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Eliza Frances Andrews, The war-time journal of a Georgia girl, 1864-1865 28 0 Browse Search
Rebellion Record: a Diary of American Events: Documents and Narratives, Volume 11. (ed. Frank Moore) 26 26 Browse Search
Parthenia Antoinette Hague, A blockaded family: Life in southern Alabama during the war 20 4 Browse Search
The Annals of the Civil War Written by Leading Participants North and South (ed. Alexander Kelly McClure) 13 1 Browse Search
William F. Fox, Lt. Col. U. S. V., Regimental Losses in the American Civil War, 1861-1865: A Treatise on the extent and nature of the mortuary losses in the Union regiments, with full and exhaustive statistics compiled from the official records on file in the state military bureaus and at Washington 12 4 Browse Search
William Tecumseh Sherman, Memoirs of General William T. Sherman . 10 4 Browse Search
J. B. Jones, A Rebel War Clerk's Diary 10 4 Browse Search
Capt. Calvin D. Cowles , 23d U. S. Infantry, Major George B. Davis , U. S. Army, Leslie J. Perry, Joseph W. Kirkley, The Official Military Atlas of the Civil War 9 9 Browse Search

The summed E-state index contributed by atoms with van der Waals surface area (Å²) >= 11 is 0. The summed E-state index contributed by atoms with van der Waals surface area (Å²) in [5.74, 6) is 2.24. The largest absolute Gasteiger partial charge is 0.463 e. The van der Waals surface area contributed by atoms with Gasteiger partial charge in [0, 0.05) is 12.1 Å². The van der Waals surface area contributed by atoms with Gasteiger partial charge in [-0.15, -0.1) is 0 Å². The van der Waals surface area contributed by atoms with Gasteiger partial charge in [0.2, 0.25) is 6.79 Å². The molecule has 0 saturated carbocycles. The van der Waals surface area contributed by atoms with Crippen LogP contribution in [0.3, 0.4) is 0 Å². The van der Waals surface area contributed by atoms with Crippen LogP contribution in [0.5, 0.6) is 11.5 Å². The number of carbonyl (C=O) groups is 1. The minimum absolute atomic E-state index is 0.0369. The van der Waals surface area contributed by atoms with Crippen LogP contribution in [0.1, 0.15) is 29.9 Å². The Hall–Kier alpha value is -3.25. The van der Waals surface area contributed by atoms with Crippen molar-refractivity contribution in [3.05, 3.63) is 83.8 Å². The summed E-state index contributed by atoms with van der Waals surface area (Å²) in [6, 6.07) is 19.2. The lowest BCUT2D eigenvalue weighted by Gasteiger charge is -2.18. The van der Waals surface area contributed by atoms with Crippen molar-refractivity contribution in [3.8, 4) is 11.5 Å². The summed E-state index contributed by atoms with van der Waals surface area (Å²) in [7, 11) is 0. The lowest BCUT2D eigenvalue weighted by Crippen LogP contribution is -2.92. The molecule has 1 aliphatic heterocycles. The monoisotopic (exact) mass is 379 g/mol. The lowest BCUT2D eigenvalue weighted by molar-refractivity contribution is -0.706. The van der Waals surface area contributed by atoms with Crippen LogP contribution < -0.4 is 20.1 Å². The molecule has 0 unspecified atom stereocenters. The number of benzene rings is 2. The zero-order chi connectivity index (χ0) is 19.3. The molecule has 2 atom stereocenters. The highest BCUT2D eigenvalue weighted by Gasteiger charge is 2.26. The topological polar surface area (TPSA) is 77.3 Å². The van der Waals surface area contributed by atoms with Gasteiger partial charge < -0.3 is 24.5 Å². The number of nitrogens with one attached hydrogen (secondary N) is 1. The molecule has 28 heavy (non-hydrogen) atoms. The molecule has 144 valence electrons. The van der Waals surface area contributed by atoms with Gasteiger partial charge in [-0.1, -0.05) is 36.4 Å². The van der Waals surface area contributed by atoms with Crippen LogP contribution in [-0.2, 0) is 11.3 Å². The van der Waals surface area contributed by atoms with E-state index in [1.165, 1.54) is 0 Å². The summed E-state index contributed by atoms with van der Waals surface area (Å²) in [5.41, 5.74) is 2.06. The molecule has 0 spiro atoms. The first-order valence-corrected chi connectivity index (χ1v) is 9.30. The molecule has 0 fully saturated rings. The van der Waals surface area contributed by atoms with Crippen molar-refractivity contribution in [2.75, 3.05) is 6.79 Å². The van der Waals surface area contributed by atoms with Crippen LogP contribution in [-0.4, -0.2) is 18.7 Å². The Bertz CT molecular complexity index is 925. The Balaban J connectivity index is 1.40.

Horace Greeley, The American Conflict: A History of the Great Rebellion in the United States of America, 1860-65: its Causes, Incidents, and Results: Intended to exhibit especially its moral and political phases with the drift and progress of American opinion respecting human slavery from 1776 to the close of the War for the Union. Volume II. 9 3 Browse Search
Frederick H. Dyer, Compendium of the War of the Rebellion: Regimental Histories 9 9 Browse Search
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Browsing named entities in Parthenia Antoinette Hague, A blockaded family: Life in southern Alabama during the war. You can also browse the collection for Columbus (Georgia, United States) or search for Columbus (Georgia, United States) in all documents.

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Parthenia Antoinette Hague, A blockaded family: Life in southern Alabama during the war, Chapter 7: (search)